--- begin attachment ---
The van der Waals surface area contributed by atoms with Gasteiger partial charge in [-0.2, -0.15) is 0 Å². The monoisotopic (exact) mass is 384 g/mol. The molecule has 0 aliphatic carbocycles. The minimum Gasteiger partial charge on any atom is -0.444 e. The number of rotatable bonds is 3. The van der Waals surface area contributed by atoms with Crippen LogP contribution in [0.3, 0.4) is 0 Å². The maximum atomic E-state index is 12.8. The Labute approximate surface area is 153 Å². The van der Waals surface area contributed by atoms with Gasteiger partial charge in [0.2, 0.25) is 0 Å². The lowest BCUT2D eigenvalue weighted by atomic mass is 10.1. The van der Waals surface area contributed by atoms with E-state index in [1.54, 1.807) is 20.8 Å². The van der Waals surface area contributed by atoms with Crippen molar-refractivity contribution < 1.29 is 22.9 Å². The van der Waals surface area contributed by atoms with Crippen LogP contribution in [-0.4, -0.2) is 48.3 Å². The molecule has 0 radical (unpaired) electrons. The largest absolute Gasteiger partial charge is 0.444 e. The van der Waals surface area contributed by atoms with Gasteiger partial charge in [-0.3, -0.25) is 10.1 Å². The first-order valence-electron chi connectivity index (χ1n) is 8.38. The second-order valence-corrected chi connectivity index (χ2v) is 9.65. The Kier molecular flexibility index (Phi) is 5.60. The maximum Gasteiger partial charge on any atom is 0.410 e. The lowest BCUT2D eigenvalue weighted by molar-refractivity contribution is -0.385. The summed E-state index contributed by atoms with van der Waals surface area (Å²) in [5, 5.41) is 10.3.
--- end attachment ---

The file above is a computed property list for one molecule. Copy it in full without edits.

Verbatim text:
The van der Waals surface area contributed by atoms with Gasteiger partial charge in [-0.2, -0.15) is 0 Å². The monoisotopic (exact) mass is 384 g/mol. The molecule has 0 aliphatic carbocycles. The minimum Gasteiger partial charge on any atom is -0.444 e. The number of rotatable bonds is 3. The van der Waals surface area contributed by atoms with Crippen LogP contribution in [0.3, 0.4) is 0 Å². The maximum atomic E-state index is 12.8. The Labute approximate surface area is 153 Å². The van der Waals surface area contributed by atoms with Gasteiger partial charge in [0.2, 0.25) is 0 Å². The lowest BCUT2D eigenvalue weighted by atomic mass is 10.1. The van der Waals surface area contributed by atoms with E-state index in [1.54, 1.807) is 20.8 Å². The van der Waals surface area contributed by atoms with Crippen molar-refractivity contribution < 1.29 is 22.9 Å². The van der Waals surface area contributed by atoms with Crippen LogP contribution in [-0.4, -0.2) is 48.3 Å². The molecule has 0 radical (unpaired) electrons. The largest absolute Gasteiger partial charge is 0.444 e. The van der Waals surface area contributed by atoms with Gasteiger partial charge in [-0.3, -0.25) is 10.1 Å². The first-order valence-electron chi connectivity index (χ1n) is 8.38. The second-order valence-corrected chi connectivity index (χ2v) is 9.65. The Kier molecular flexibility index (Phi) is 5.60. The maximum Gasteiger partial charge on any atom is 0.410 e. The lowest BCUT2D eigenvalue weighted by molar-refractivity contribution is -0.385. The summed E-state index contributed by atoms with van der Waals surface area (Å²) in [5, 5.41) is 10.3.